They escorted me there only on 19 March. But I never made it to the house. My sister’s neighbor came out and said everything was mined and it’s better not to go in. I said: “At least show me whether she is alive or not!” I returned home with nothing. I went out to the garden with the phone, looking for connections. They damaged everything: all the lines and so on. However, there was a spot in the garden. I called the neighbors and everyone I could get through, saying we were alive and had not yet been killed. And we are not starving yet because there are stocks of potatoes in the cellar. While I was reporting, they [the Russians] pointed their machine gun at me. I began to wave my hand so that they would not shoot so that they would not kill. That’s what they did. We were hiding; that’s why we survived.

We lived in cellars, very cold cellars. We suffered a lot, got sick, and we still ill today. And some young people died.

After all, I only lived in the cellar for two weeks, but some people endured four weeks without water and food. Different things happened here. The bodies lay there for a very long time. It’s good that it was minus 10-12 degrees [Celcisus], and they didn’t decompose. Bodies lay covered on the pavement. Civilians, of course, civilians! Cars with civilians were driving, and then the tanks came in and shot them. This is where the guy died. He went out in a car, and they shot him. My sister was buried when the territory was liberated. Our Zalesye was liberated on 28 March, and she was buried in early April. I tell you, it was cold, and the frosts were severe; that’s why the body was preserved.

How long were you in occupation?

We were there for two weeks, and then I left my yard and saw the tankers standing nearby. I said: “Can I talk to the commander and ask them to let us out through the green corridor?” But they didn’t want to let us go. We were human shields. These tankers were not aggressive toward us because they knew they were trapped. They were surrounded, logistics were cut off, and they had nothing to eat. They walked through empty yards and cleaned the cellars. One came to me and asked for potatoes. His name was Maxim. He said: “Grandma, give us a bucket of potatoes; we have nothing to eat. Nothing has been delivered, and we are surrounded.” When I heard it, I was so happy! And what euphoria I had, what happiness when they were defeated in Skybyn: a column of 200 units. They flew back at such speed! Eighty kilometers per hour, that’s how they flew.

They fled and spread through the villages. And it was such happiness! Such a thrill — you have no idea!

Because the enemy has come and rode with machine guns and heads proudly raised. They were calm, but we panicked. We thought — that’s it! Kyiv will be surrendered, and we are finished. And then these tankers returned — the very ones who destroyed everything around us and went to take Kyiv. And this Maksym from Perm said: “It’s a pity, we were promised that in three days we would parade through Kyiv and go home. We’ve been here for a month now.” I asked: “Do they pay you money?” — “Yes, $75 a day.” — “You will be fooled. They won’t give you money.” “No,” — he says, “they transferred everything to my card,” — I told them to surrender: “They will beat you. And both sides will get it !” He said that they would have surrendered but for the commander. Until recently, he kept them here.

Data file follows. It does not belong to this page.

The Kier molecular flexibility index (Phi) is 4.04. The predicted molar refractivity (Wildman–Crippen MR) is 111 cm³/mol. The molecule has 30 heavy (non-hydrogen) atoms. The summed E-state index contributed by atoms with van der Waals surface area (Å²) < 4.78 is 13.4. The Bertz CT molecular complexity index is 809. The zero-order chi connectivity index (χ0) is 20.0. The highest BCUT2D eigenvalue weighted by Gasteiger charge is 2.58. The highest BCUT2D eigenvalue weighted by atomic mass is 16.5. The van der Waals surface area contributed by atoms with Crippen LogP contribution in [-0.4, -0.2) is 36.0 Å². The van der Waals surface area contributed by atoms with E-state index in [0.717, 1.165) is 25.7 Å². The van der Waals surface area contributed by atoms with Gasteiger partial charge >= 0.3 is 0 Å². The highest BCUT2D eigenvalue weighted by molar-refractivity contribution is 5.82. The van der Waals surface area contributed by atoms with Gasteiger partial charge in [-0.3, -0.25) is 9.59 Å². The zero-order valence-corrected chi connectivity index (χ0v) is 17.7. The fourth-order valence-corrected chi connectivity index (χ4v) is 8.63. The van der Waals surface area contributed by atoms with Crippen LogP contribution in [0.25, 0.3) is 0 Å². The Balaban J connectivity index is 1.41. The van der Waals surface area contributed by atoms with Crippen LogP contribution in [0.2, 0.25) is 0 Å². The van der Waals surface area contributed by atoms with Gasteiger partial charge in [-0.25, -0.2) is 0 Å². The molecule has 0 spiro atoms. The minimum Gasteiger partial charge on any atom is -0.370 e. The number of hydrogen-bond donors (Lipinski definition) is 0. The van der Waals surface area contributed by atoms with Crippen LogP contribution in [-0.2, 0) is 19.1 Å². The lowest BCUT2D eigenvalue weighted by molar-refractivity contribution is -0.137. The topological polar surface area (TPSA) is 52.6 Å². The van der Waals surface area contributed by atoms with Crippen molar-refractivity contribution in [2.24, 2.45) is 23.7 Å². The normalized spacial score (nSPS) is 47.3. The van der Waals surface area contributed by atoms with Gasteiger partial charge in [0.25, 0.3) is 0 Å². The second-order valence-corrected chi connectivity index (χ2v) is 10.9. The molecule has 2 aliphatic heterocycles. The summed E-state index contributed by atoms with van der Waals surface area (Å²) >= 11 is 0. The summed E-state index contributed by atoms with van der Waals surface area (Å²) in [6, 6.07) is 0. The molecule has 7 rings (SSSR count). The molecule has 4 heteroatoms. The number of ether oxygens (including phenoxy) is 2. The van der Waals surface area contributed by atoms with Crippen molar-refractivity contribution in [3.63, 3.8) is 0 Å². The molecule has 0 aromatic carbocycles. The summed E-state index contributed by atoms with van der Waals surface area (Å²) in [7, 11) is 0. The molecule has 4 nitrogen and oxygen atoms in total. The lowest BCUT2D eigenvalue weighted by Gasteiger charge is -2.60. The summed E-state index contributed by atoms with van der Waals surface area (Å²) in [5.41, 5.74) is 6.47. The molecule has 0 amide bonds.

How did you manage to escape?

The Russians did not allow us to leave; they lied there was no corridor. I said: “Let us go anyway. Please allow us to go!” Well, they allowed it. They were surrounded and therefore did not rage. However, we tried to keep down and lived in cellars…

A typical inscription on the house during the Russian occupation. Zalissia village.

They let us go. We are pensioners. I organized the trip with a friend. We were in three cars, and the children were evacuated. The boy was seven years old, and he also lived in the cellar. He started wetting and is now being treated and given antidepressants.

Where did you go?

To the neighboring village, Bohdanivka. There was a huge column and a green corridor managed by the Red Cross. But all the same, the Russians intimidated us and fired from tanks. There were a lot of people there: children, cars, everything. And the Russians had fun — they shot. We passed, but it was terrifying. Then I left for Kyiv. We stayed there for a long time until we were allowed to return. There were mines all around, F-1 grenades, and vegetable gardens were mined. We were not allowed to return until everything was cleared of mines and the houses were checked. Somewhere in the middle of April, we returned.

What about your property?

The house is wrecked. Half of the house is broken, including the roof and windows. But nothing was stolen from me. First of all, I talked to them. I told them not to steal because they can’t get rich here — the village is poor, and the wealthy don’t live with us. I said: “God sees everything, and it will be a curse for you and your children.” I carried on “propaganda” with them and told them about our country and the president. I talked a lot, and they listened. They didn’t like our president. I said, well, you love yours, you chose him, and we will love ours, whom we chose. He is good for us. I did not treat them with aggression. If I had said something wicked, I would probably have been shot. I told them about our state, about the army, which we have up to a million. The whole world is arming us with the best weapons. And he answered: “You don’t have the army. You have NATO troops.”